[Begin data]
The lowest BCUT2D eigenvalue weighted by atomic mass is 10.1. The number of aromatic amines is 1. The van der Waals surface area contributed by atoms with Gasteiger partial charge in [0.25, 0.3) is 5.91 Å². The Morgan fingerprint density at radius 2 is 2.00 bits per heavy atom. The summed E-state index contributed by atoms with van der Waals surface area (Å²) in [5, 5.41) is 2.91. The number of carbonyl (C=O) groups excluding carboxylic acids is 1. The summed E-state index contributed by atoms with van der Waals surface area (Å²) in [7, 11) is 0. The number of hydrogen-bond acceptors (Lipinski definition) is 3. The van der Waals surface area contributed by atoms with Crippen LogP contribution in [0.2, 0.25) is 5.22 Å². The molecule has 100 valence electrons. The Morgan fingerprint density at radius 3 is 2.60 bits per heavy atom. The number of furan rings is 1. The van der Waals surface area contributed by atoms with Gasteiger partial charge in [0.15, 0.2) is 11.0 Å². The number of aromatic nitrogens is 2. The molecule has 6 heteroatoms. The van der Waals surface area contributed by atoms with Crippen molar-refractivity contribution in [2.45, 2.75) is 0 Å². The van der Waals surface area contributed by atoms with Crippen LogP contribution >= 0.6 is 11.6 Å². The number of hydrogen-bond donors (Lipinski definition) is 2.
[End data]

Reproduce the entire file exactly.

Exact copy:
The lowest BCUT2D eigenvalue weighted by atomic mass is 10.1. The number of aromatic amines is 1. The van der Waals surface area contributed by atoms with Gasteiger partial charge in [0.25, 0.3) is 5.91 Å². The Morgan fingerprint density at radius 2 is 2.00 bits per heavy atom. The summed E-state index contributed by atoms with van der Waals surface area (Å²) in [5, 5.41) is 2.91. The number of carbonyl (C=O) groups excluding carboxylic acids is 1. The summed E-state index contributed by atoms with van der Waals surface area (Å²) in [7, 11) is 0. The number of hydrogen-bond acceptors (Lipinski definition) is 3. The van der Waals surface area contributed by atoms with Crippen LogP contribution in [0.2, 0.25) is 5.22 Å². The molecule has 100 valence electrons. The Morgan fingerprint density at radius 3 is 2.60 bits per heavy atom. The number of furan rings is 1. The van der Waals surface area contributed by atoms with Gasteiger partial charge in [0.15, 0.2) is 11.0 Å². The number of aromatic nitrogens is 2. The molecule has 6 heteroatoms. The van der Waals surface area contributed by atoms with Crippen molar-refractivity contribution in [2.45, 2.75) is 0 Å². The van der Waals surface area contributed by atoms with Crippen LogP contribution >= 0.6 is 11.6 Å². The number of hydrogen-bond donors (Lipinski definition) is 2.